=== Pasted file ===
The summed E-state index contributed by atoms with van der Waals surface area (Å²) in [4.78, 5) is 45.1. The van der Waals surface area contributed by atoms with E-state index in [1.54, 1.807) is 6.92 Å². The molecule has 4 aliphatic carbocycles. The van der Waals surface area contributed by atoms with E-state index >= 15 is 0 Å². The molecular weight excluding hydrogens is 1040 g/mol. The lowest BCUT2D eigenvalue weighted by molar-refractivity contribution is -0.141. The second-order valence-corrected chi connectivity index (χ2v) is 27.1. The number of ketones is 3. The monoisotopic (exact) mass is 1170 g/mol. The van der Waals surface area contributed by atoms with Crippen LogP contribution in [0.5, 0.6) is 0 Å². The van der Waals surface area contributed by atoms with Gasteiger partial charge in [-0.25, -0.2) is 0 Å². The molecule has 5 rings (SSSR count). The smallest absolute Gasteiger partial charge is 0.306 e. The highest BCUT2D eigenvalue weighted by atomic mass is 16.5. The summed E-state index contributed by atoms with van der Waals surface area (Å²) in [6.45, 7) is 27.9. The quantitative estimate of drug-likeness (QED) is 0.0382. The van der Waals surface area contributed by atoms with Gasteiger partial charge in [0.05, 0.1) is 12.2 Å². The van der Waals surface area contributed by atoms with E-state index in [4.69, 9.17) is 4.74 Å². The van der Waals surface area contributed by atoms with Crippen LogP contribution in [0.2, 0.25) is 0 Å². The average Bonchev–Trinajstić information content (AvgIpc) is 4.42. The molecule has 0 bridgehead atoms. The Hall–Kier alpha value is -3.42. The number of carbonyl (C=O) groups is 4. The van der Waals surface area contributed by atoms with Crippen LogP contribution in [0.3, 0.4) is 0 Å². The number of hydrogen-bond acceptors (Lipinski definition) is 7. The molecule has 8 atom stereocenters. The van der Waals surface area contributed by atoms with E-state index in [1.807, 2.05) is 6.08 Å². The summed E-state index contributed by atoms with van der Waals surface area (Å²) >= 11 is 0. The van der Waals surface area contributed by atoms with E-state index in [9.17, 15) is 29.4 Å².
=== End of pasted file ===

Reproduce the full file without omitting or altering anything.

The summed E-state index contributed by atoms with van der Waals surface area (Å²) in [4.78, 5) is 45.1. The van der Waals surface area contributed by atoms with E-state index in [1.54, 1.807) is 6.92 Å². The molecule has 4 aliphatic carbocycles. The van der Waals surface area contributed by atoms with E-state index >= 15 is 0 Å². The molecular weight excluding hydrogens is 1040 g/mol. The lowest BCUT2D eigenvalue weighted by molar-refractivity contribution is -0.141. The second-order valence-corrected chi connectivity index (χ2v) is 27.1. The number of ketones is 3. The monoisotopic (exact) mass is 1170 g/mol. The van der Waals surface area contributed by atoms with Crippen LogP contribution in [0.5, 0.6) is 0 Å². The van der Waals surface area contributed by atoms with Gasteiger partial charge in [-0.25, -0.2) is 0 Å². The molecule has 5 rings (SSSR count). The smallest absolute Gasteiger partial charge is 0.306 e. The highest BCUT2D eigenvalue weighted by atomic mass is 16.5. The summed E-state index contributed by atoms with van der Waals surface area (Å²) in [6.45, 7) is 27.9. The quantitative estimate of drug-likeness (QED) is 0.0382. The van der Waals surface area contributed by atoms with Gasteiger partial charge in [0.05, 0.1) is 12.2 Å². The van der Waals surface area contributed by atoms with E-state index in [4.69, 9.17) is 4.74 Å². The van der Waals surface area contributed by atoms with Crippen LogP contribution in [0.2, 0.25) is 0 Å². The average Bonchev–Trinajstić information content (AvgIpc) is 4.42. The molecule has 0 bridgehead atoms. The Hall–Kier alpha value is -3.42. The number of carbonyl (C=O) groups is 4. The van der Waals surface area contributed by atoms with Crippen LogP contribution in [0.3, 0.4) is 0 Å². The number of hydrogen-bond acceptors (Lipinski definition) is 7. The molecule has 8 atom stereocenters. The van der Waals surface area contributed by atoms with E-state index in [1.807, 2.05) is 6.08 Å². The summed E-state index contributed by atoms with van der Waals surface area (Å²) >= 11 is 0. The van der Waals surface area contributed by atoms with E-state index in [9.17, 15) is 29.4 Å².